Guinness World Records: Nepalese Man, 72, Declared Shortest Person Ever [Video]

A 72-year-old Chandra Bahadur Dangi from Nepal has been declared the world’s shortest person ever by Guinness World Records.

Now Nepal is famous not only for the world’s highest peak but the world’s shortest man as well. A 72-year-old Nepalese man who is about the size of a toddler on Sunday became the world’s shortest person ever recorded.

A Guinness World Records team measured Chandra Bahadur Dangi at 54.6cm (21.5in), admitting the 72 year-old shorter than previous title holder Junrey Balawing, from the Philippines, who had 59.7cm (23.5in) at the age of 18 last year.

“The good news is that Chandra Bahadur Dangi is the world’s shortest living man,” Guinness World Records editor-in-chief Craig Glenday told reporters.

“If he is really 72 years old he is the oldest person to be awarded the shortest-man record,” Glenday confirmed, adding that Dangi was also the shortest person ever measured by Guinness World Records.

“I’m continually amazed that this record keeps getting broken,” Craig Glenday said, in the Nepali capital Kathmandu. “Just when you think it’s impossible for the record to get any smaller, Mr Dangi comes along and astonishes us all.”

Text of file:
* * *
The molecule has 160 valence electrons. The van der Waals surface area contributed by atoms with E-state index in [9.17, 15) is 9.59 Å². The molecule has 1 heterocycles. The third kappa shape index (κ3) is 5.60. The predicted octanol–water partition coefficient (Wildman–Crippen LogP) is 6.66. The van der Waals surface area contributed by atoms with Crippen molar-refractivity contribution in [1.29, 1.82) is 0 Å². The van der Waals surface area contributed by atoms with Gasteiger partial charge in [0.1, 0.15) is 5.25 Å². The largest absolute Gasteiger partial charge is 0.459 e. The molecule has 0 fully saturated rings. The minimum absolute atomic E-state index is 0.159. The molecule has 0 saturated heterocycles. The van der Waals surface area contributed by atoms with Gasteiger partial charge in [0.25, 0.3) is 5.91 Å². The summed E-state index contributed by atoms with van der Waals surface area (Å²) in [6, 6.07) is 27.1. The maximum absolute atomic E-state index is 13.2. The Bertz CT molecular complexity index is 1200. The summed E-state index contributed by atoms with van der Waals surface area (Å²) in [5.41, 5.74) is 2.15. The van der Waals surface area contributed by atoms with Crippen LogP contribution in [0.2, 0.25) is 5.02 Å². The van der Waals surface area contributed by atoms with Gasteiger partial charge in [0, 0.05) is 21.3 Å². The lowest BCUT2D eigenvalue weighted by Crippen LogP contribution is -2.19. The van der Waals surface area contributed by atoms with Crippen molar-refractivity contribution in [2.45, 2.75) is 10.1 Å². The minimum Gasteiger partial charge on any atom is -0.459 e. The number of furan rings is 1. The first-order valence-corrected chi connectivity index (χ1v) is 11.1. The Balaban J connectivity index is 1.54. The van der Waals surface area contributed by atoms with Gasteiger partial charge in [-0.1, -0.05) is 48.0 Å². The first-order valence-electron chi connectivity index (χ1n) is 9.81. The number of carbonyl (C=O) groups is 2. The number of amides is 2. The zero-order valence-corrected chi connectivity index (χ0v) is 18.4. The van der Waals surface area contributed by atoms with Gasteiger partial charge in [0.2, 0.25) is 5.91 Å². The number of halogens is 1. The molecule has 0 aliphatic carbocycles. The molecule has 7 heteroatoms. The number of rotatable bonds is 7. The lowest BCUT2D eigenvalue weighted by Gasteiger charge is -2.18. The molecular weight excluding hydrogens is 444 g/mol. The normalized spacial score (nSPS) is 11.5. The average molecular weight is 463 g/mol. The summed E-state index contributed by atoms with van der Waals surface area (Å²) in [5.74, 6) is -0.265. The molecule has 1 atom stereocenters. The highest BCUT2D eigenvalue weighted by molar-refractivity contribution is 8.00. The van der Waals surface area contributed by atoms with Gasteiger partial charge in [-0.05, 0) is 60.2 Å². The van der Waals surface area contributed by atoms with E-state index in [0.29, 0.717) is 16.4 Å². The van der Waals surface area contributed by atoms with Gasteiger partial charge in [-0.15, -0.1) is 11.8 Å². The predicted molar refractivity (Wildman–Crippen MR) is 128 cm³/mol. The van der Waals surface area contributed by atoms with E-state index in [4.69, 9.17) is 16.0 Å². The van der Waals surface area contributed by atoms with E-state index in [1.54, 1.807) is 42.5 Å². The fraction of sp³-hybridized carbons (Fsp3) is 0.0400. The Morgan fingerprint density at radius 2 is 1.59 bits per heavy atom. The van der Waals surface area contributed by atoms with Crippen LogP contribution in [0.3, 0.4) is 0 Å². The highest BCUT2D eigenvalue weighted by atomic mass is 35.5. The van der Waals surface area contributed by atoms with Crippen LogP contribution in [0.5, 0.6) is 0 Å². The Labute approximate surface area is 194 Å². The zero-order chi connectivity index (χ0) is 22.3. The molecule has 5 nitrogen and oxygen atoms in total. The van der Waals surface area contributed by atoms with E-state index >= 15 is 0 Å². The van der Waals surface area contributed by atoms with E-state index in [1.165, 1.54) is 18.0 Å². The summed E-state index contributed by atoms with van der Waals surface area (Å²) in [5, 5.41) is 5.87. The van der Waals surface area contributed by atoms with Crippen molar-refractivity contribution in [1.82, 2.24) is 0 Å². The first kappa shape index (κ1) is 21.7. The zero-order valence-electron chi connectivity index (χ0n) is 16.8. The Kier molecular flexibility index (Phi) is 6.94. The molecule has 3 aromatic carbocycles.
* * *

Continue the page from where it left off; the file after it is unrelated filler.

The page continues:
Dangi, who lives in a remote part of Nepal, said he had never heard the world record title before a timber merchant visited his village last month and decided to measure him, reveals The Guardian.

Last week the record breaker took a plane for the first time from his village, Rimkholi, 167 miles west of Kathmandu, to meet Guinness World Records officials.

“I am good. I feel happy,” Dangi said. “I feel good that I will be declared the world’s shortest man”

Dangi, who was orphaned at 12, lives with his brother and is not going to marry. He said he had never experienced romance or found his soulmate.

“Until now, Chandra’s stature has been a burden. He is acutely aware of the difficulties of fitting into an average-sized world and is disappointed at having missed out on the chance to find a wife,” Guinness rep reported.

“He is hopeful, though, that his new title will see a change in his fortunes,” he added.

His family can’t say when Dangi stopped growing as many Nepali villages still lack basic health care. Five of his brothers and two sisters are of normal size.

Dangi also revealed that he suffers the odd cold, but added he has a home remedy, saying: “At such times I drink hot water and have tumeric power dissolved in water. The fever lasts for two to three days. I haven’t been ill probably because my body is good.”

Dangi spends his days making placemats and head straps for villagers to carry heavy loads on their backs, writes The Daily Mail.

The Guinness champion’s nephew, Dolak Dangi, said: “He would also look after the buffalos and cows. Although he could not chase them or tie them – he would call us if they strayed.”

Dangi hopes that the fame which so quickly came to him will help to travel, admitting: “I think things will be better now. I hope that I will be famous all over the world. I want to visit foreign countries and meet people from around the world.”

The cause of Mr Dangi’s height problem has not been diagnosed but it is suspected that he suffers primordial dwarfism which begins in the womb.

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